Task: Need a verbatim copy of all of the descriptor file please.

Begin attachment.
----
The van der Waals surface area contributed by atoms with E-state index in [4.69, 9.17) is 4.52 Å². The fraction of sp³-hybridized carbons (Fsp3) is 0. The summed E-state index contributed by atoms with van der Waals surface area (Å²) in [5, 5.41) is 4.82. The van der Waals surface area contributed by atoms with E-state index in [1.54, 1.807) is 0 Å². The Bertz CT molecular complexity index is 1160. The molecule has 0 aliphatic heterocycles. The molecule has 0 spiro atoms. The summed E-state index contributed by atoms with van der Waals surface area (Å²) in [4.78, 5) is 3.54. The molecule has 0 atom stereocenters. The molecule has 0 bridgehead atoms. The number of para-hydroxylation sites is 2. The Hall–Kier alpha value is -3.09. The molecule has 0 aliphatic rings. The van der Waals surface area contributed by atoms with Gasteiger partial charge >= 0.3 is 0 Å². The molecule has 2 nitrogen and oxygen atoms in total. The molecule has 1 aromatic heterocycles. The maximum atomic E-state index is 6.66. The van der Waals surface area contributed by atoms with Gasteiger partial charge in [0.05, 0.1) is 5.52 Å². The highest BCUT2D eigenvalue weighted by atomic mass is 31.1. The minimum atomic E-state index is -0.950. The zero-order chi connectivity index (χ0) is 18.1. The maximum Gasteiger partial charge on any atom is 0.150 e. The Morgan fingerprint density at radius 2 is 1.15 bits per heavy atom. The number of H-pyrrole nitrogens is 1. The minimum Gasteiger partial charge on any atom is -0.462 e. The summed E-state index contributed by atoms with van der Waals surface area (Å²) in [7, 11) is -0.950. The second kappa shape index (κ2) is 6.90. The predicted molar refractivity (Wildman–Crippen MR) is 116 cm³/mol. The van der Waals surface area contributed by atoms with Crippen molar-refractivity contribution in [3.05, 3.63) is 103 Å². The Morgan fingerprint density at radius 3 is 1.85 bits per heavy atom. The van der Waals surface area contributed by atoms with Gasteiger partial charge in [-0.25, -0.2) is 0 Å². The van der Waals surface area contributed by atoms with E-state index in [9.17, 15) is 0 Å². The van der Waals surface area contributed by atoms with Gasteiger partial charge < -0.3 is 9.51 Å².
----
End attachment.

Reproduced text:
The van der Waals surface area contributed by atoms with E-state index in [4.69, 9.17) is 4.52 Å². The fraction of sp³-hybridized carbons (Fsp3) is 0. The summed E-state index contributed by atoms with van der Waals surface area (Å²) in [5, 5.41) is 4.82. The van der Waals surface area contributed by atoms with E-state index in [1.54, 1.807) is 0 Å². The Bertz CT molecular complexity index is 1160. The molecule has 0 aliphatic heterocycles. The molecule has 0 spiro atoms. The summed E-state index contributed by atoms with van der Waals surface area (Å²) in [4.78, 5) is 3.54. The molecule has 0 atom stereocenters. The molecule has 0 bridgehead atoms. The number of para-hydroxylation sites is 2. The Hall–Kier alpha value is -3.09. The molecule has 0 aliphatic rings. The van der Waals surface area contributed by atoms with Gasteiger partial charge >= 0.3 is 0 Å². The molecule has 2 nitrogen and oxygen atoms in total. The molecule has 1 aromatic heterocycles. The maximum atomic E-state index is 6.66. The van der Waals surface area contributed by atoms with Gasteiger partial charge in [0.05, 0.1) is 5.52 Å². The highest BCUT2D eigenvalue weighted by atomic mass is 31.1. The minimum atomic E-state index is -0.950. The zero-order chi connectivity index (χ0) is 18.1. The maximum Gasteiger partial charge on any atom is 0.150 e. The Morgan fingerprint density at radius 2 is 1.15 bits per heavy atom. The number of H-pyrrole nitrogens is 1. The minimum Gasteiger partial charge on any atom is -0.462 e. The summed E-state index contributed by atoms with van der Waals surface area (Å²) in [7, 11) is -0.950. The second kappa shape index (κ2) is 6.90. The predicted molar refractivity (Wildman–Crippen MR) is 116 cm³/mol. The van der Waals surface area contributed by atoms with Crippen molar-refractivity contribution in [3.05, 3.63) is 103 Å². The Morgan fingerprint density at radius 3 is 1.85 bits per heavy atom. The van der Waals surface area contributed by atoms with Gasteiger partial charge in [-0.25, -0.2) is 0 Å². The van der Waals surface area contributed by atoms with E-state index in [9.17, 15) is 0 Å². The van der Waals surface area contributed by atoms with Gasteiger partial charge < -0.3 is 9.51 Å².